Paris in the rain. It’s a romantic notion for some. For Gil (Owen Wilson), a successful Hollywood writer and aspiring novelist, there’s no better place in the world, except perhaps the 1920’s.
In Woody Allen’s “Midnight in Paris” nostalgia is at the heart of the story. Gil is a nostalgic soul, visiting Paris with his fiance Inez (Rachel McAdams) and her parents (Kurt Fuller and Mimi Kennedy).
While his future wife and in-laws plan their future, Gil imagines the possibilities of the past and yens for strolls by the Seine, afternoons spent in small cafes, or perhaps even to have lived in his golden age–Paris of the 1920’s (in the rain). But what are the odds of that happening?
SPOILER ALERT: This is a buffer zone. If you don’t want the surprise of this movie ruined stop reading now.
Although, if you’re truly one of “those people” you’ve probably already seen this movie, or guessed based on my preceding question what the spoiler is.
Nonetheless, here’s another buffer paragraph, just in case you thought you could deal with the devastation but are now second-guessing that choice. Your grace period is about to end. Plots and details are about to be revealed. Brace yourself…
After a long day of a forced trip to Versailles with Inez’s old college friend, the pedantic Paul (Michael Sheen), followed up with a wine-tasting (on which Paul is also an expert), Gil finds himself lost somewhere on the streets of Paris. As the clock strikes midnight, a car from a bygone era approaches and we’re off.
Before Gil or the audience can contemplate the wisdom of getting into a car full of strangers who are speaking a language he doesn’t understand, we find ourselves…I mean Gil…being introduced to F. Scott Fitzgerald (Tom Hiddleston) and his vivacious, spontaneous wife, Zelda (Allison Pill).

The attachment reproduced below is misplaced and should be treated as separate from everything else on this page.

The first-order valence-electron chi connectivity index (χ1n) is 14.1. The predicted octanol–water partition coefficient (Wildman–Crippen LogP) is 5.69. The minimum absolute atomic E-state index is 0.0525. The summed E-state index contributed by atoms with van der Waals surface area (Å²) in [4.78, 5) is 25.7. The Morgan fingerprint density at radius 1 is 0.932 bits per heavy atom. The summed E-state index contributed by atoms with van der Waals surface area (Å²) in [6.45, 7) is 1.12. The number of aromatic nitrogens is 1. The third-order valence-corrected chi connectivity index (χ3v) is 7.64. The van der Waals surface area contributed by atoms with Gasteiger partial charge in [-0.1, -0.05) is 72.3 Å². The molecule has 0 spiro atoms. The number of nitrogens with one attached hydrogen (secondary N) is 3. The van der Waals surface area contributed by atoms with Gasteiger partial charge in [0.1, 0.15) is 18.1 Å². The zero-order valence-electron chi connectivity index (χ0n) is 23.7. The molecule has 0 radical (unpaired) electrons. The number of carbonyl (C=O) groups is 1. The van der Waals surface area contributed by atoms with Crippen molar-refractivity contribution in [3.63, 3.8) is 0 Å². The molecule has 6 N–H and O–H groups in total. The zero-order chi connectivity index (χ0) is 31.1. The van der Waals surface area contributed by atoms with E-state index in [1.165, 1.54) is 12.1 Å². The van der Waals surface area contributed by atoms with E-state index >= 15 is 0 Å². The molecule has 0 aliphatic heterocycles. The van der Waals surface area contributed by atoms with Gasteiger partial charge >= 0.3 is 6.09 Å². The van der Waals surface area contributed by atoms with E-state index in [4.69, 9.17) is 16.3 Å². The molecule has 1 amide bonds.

As Gil bumps elbows with the likes of Cole Porter (Yves Heck), Ernest Hemingway (Corey Stoll), Gertrude Stein (Kathy Bates), Salvador Dali (Adrian Brody), Pablo Picasso (Marcial Di Fonzo Bo), and his (Pablo’s) lovely mistress Adriana (Marion Cotillard), it becomes more and more clear that his ultimate fantasy has come true. He has found his Paris of the 1920’s…literally.
Inspired by his nightly journeys to the past, some constructive criticism from Gertrude Stein on his novel, and a budding romance between him and Adriana (is it cheating if it’s in a different decade?), we begin to wonder which world he will choose.
This literal living in the past proposes a not so metaphorical question about the wisdom of having such nostalgic ambitions. Of course, a healthy knowledge of the past will undoubtedly ease your understanding of this film, but accepting your present is a part of life, and a lesson that Gil begins to understand when Adriana speaks of her idealization of the Belle Époque–her golden age.
Woody Allen’s use of caricatures rather than historically accurate representations of his world of the 1920’s makes the past far more accessible (even to those of us without a doctorate on the decade) and incredibly entertaining. The recognizable characteristics and quick-witted world is elegant and smart, defined by the geniuses (and Gil’s understanding of them) that inhabited it.
However, this use of caricature is by no means contained in the past. Even in the present day everyone is defined by one personality trait. Gil’s a romantic. Inez is a realist. Her parents are suspicious of Gil. They are one-dimensional characters in the truest sense. It works.
We can see these worlds and their inhabitants for what they are and imagine what else they might be. Plus, who couldn’t love Paris in the rain?
Check out more of 2WC’s film reviews: The Crusade on Cinema